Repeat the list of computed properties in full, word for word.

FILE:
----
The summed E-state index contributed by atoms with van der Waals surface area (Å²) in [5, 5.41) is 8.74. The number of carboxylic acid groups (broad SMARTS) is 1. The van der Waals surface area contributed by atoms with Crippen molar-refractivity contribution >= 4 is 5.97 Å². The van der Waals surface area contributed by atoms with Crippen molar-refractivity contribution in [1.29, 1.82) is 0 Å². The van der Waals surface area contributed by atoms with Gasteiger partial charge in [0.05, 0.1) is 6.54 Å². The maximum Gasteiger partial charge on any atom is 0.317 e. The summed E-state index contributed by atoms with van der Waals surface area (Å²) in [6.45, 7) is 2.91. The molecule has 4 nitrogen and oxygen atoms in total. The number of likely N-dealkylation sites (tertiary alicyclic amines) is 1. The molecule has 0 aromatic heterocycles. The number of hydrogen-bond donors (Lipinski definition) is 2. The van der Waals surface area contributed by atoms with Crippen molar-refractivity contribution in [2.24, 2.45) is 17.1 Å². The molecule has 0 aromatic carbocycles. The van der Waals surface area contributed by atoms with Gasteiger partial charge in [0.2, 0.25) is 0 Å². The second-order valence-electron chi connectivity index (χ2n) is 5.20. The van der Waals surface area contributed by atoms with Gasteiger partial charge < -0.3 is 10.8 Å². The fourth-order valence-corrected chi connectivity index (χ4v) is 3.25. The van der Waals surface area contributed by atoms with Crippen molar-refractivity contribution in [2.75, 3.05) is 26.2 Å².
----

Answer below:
The summed E-state index contributed by atoms with van der Waals surface area (Å²) in [5, 5.41) is 8.74. The number of carboxylic acid groups (broad SMARTS) is 1. The van der Waals surface area contributed by atoms with Crippen molar-refractivity contribution >= 4 is 5.97 Å². The van der Waals surface area contributed by atoms with Crippen molar-refractivity contribution in [1.29, 1.82) is 0 Å². The van der Waals surface area contributed by atoms with Gasteiger partial charge in [0.05, 0.1) is 6.54 Å². The maximum Gasteiger partial charge on any atom is 0.317 e. The summed E-state index contributed by atoms with van der Waals surface area (Å²) in [6.45, 7) is 2.91. The molecule has 4 nitrogen and oxygen atoms in total. The number of likely N-dealkylation sites (tertiary alicyclic amines) is 1. The molecule has 0 aromatic heterocycles. The number of hydrogen-bond donors (Lipinski definition) is 2. The van der Waals surface area contributed by atoms with Crippen molar-refractivity contribution in [2.24, 2.45) is 17.1 Å². The molecule has 0 aromatic carbocycles. The van der Waals surface area contributed by atoms with Gasteiger partial charge in [0.2, 0.25) is 0 Å². The second-order valence-electron chi connectivity index (χ2n) is 5.20. The van der Waals surface area contributed by atoms with Gasteiger partial charge < -0.3 is 10.8 Å². The fourth-order valence-corrected chi connectivity index (χ4v) is 3.25. The van der Waals surface area contributed by atoms with Crippen molar-refractivity contribution in [2.75, 3.05) is 26.2 Å².